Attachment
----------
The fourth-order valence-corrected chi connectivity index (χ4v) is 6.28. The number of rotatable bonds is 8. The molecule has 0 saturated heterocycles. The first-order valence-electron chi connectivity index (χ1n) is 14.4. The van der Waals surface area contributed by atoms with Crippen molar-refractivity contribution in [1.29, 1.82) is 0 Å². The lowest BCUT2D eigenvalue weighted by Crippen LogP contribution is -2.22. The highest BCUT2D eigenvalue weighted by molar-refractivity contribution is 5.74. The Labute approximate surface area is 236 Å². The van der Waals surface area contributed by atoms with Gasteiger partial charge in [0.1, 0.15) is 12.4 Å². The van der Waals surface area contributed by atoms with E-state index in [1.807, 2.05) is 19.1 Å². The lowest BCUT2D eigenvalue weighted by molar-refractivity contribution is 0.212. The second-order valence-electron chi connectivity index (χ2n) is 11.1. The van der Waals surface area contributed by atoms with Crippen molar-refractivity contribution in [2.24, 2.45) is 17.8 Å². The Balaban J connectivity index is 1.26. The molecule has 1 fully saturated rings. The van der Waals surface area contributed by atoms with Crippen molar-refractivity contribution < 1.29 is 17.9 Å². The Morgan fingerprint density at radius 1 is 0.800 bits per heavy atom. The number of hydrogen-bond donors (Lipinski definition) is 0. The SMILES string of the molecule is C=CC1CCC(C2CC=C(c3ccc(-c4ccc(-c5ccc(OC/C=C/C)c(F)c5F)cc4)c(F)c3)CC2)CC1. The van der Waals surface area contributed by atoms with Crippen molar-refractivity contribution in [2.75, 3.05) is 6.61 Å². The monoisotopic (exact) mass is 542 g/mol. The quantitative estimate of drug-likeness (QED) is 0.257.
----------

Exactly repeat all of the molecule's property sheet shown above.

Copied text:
The fourth-order valence-corrected chi connectivity index (χ4v) is 6.28. The number of rotatable bonds is 8. The molecule has 0 saturated heterocycles. The first-order valence-electron chi connectivity index (χ1n) is 14.4. The van der Waals surface area contributed by atoms with Crippen molar-refractivity contribution in [1.29, 1.82) is 0 Å². The lowest BCUT2D eigenvalue weighted by Crippen LogP contribution is -2.22. The highest BCUT2D eigenvalue weighted by molar-refractivity contribution is 5.74. The Labute approximate surface area is 236 Å². The van der Waals surface area contributed by atoms with Gasteiger partial charge in [0.1, 0.15) is 12.4 Å². The van der Waals surface area contributed by atoms with E-state index in [1.807, 2.05) is 19.1 Å². The lowest BCUT2D eigenvalue weighted by molar-refractivity contribution is 0.212. The second-order valence-electron chi connectivity index (χ2n) is 11.1. The van der Waals surface area contributed by atoms with Crippen molar-refractivity contribution in [2.24, 2.45) is 17.8 Å². The Balaban J connectivity index is 1.26. The molecule has 1 fully saturated rings. The van der Waals surface area contributed by atoms with Crippen molar-refractivity contribution < 1.29 is 17.9 Å². The Morgan fingerprint density at radius 1 is 0.800 bits per heavy atom. The number of hydrogen-bond donors (Lipinski definition) is 0. The SMILES string of the molecule is C=CC1CCC(C2CC=C(c3ccc(-c4ccc(-c5ccc(OC/C=C/C)c(F)c5F)cc4)c(F)c3)CC2)CC1. The van der Waals surface area contributed by atoms with Crippen molar-refractivity contribution in [2.75, 3.05) is 6.61 Å². The monoisotopic (exact) mass is 542 g/mol. The quantitative estimate of drug-likeness (QED) is 0.257.